A Perseid meteor creates a colorful streak across the sky over Yamanashi, Japan, on August 13. (Courtesy of Flickr user reonides)
The starry sky over Denmark explodes with meteors on August 13. "For now I am not going to argue with Danish weather, because I am 200% happy!" photographer Ruslan Merzlyakov writes on Spaceweather.com. (Ruslan Merzlyakov/Spaceweather.com)
A combined shot shows two Perseids falling a minute apart over Bergen, Norway, on August 13. (Ronny Tertnes/Spaceweather.com)
City lights near Hämeenlinna, Finland, create a blanket of glowing color under a sky filled with meteors on August 13. (Mika Wist/Spaceweather.com)
A Perseid meteor lights up the night sky above a lighthouse in Pilsum, Germany, on August 12. (Matthias Balk/dpa/Corbis)
A Perseid meteor is seen over Kaijiang County, southwest China's Sichuan Province, on August 12. (Zhang Ji/Xinhua Press/Corbis)
A Wisconsin cattle barn stand witness to the Perseid meteor shower on August 11. "Was definitely a photographers dream to capture this shot," writes photographer Kathryn DesForge. (Credit: Kathryn DesForge/Spaceweather.com)
A Perseid meteor seems to run through the band of the Milky Way in this long-exposure shot taken from Anglesey in the U.K. on August 11. (Kevin Lewis/Spaceweather.com)
A Perseid meteor, a satellite and an airplane share the sky above the Davidson Windmill east of Superior, Wisconsin, on the night of August 11. (Matthew Moses/Spaceweather.com)

See Spectacular Photos From This Year’s Perseid Meteor Shower

The annual event sent sparks flying over dark skies as Earth plowed through debris from a comet

smithsonian.com

There’s nothing more magical than a shooting star, except perhaps, hundreds of shooting stars, or meteors as they’re technically called. Stargazers with enough patience—and probably plenty of caffeine—were treated to a stunning display of space rocks streaking across the sky last night during the peak of the annual Perseid meteor shower.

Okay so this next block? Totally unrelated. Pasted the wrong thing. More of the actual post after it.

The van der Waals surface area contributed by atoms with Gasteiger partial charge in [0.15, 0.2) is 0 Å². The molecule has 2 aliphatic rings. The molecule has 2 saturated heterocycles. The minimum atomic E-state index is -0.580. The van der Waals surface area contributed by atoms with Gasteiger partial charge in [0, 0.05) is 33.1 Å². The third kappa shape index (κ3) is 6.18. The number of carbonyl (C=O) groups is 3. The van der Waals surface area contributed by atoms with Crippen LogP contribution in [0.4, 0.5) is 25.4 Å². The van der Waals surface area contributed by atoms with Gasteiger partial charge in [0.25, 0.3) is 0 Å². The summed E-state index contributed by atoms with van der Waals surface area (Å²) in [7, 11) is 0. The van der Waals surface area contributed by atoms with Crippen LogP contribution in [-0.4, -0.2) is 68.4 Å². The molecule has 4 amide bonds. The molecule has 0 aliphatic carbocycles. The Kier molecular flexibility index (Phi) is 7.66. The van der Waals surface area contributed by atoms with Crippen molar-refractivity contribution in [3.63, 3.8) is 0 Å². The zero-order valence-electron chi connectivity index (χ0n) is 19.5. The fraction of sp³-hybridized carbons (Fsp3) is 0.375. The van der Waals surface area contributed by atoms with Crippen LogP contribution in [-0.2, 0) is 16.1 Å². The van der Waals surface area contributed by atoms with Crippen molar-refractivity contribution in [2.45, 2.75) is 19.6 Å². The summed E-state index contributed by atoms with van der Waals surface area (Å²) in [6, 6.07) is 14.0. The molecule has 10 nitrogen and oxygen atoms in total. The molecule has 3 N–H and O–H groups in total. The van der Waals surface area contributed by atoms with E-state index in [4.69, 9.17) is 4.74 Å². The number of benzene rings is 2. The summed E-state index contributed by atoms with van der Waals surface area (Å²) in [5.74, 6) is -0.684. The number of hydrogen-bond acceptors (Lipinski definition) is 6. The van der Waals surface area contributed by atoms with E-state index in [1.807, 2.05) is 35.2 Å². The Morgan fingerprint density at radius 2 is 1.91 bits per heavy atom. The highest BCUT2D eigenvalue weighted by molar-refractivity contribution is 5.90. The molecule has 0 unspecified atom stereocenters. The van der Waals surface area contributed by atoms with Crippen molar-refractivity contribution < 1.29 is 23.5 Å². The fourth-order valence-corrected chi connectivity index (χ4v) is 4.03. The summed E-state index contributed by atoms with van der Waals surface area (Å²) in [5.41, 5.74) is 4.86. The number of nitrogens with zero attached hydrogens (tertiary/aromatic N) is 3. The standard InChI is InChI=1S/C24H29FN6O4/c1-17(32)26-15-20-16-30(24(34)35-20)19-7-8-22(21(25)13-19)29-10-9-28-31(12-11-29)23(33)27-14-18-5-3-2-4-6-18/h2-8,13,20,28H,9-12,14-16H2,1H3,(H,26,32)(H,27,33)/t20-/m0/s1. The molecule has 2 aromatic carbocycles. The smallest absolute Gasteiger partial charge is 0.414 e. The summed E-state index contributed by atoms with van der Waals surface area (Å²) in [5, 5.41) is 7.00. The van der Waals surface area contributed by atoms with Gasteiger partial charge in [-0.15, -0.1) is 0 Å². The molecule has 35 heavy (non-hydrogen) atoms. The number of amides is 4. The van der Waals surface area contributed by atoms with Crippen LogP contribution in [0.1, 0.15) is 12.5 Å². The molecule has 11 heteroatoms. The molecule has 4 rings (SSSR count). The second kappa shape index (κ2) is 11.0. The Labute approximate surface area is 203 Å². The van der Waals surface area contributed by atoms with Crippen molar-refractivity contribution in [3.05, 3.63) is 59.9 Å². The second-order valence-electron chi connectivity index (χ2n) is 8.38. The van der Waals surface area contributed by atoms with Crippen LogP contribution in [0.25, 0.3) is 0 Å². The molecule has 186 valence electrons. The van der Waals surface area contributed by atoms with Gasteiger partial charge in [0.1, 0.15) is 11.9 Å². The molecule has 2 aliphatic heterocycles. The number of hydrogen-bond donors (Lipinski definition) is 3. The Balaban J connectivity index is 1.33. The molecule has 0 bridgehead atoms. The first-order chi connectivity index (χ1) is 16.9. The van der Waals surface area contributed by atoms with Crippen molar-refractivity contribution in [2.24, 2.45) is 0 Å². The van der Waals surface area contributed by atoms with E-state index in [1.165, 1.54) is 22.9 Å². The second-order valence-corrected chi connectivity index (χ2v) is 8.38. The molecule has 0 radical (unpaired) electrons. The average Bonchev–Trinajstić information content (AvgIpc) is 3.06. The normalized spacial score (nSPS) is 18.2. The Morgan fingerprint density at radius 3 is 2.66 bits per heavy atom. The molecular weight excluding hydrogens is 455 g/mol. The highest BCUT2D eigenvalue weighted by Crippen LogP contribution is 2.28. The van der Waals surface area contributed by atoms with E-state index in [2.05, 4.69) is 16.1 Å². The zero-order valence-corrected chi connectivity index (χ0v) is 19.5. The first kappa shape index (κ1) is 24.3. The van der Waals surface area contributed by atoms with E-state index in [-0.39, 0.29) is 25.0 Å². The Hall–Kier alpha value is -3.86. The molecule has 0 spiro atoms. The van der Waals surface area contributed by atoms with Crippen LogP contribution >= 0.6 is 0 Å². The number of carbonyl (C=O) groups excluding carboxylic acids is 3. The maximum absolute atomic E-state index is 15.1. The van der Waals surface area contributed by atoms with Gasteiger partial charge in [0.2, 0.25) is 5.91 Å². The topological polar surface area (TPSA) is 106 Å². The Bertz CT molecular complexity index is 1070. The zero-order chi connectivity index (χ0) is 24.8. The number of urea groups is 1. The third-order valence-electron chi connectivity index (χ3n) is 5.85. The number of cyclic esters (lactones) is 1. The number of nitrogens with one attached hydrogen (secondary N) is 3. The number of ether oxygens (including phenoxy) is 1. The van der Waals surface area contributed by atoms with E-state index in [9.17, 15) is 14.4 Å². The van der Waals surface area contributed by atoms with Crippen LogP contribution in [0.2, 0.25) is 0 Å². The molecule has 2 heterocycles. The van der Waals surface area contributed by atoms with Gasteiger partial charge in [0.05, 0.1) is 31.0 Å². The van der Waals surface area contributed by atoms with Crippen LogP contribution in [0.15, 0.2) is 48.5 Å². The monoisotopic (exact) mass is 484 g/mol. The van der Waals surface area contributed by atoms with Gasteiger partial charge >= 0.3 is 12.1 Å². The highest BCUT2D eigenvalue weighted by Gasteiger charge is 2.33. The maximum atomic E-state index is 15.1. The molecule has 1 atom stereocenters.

A meteor shower happens when Earth crosses through a trail of debris left behind by a comet in its orbital path, says Jim Zimbelman, a geologist at the Smithsonian National Air and Space Museum. We call these events showers because the volume of incoming particles increases significantly as Earth makes its journey across the debris field.

The Perseids are the remnants of comet 109P/Swift-Tuttle, which is on a long and highly elliptical orbit around the sun. At its farthest point, it goes beyond the orbit of Pluto, and it passes inside Earth's orbit as it nears the sun. Swift-Tuttle most recently passed Earth in 1992 and is not predicted to pass again until 2126. But heat from each close encounter with the sun melts some of the comet's ices, releasing dust and rocks that spread out along its orbital path. These comet grains are tiny, and the vast majority of them burn up when they hit Earth's atmosphere at high speed, creating the brilliant and sometimes colorful trails we see as meteors.

While the Perseid shower happens every year around this time, this year’s display is especially spectacular for stargazers on Earth because the approaching new moon is creating perfect dark conditions for meteor spotting. Night owls can expect another good show as the peak continues on Thursday night going into Friday morning—the most shooting stars usually fall in the early hours close to dawn. The coolest (or maybe hottest) part about the Perseid meteors? “They’re particularly good, if conditions work out right, for there to be some bright fireballs,” says Zimbelman, who once saw some so bright that they cast his shadow.

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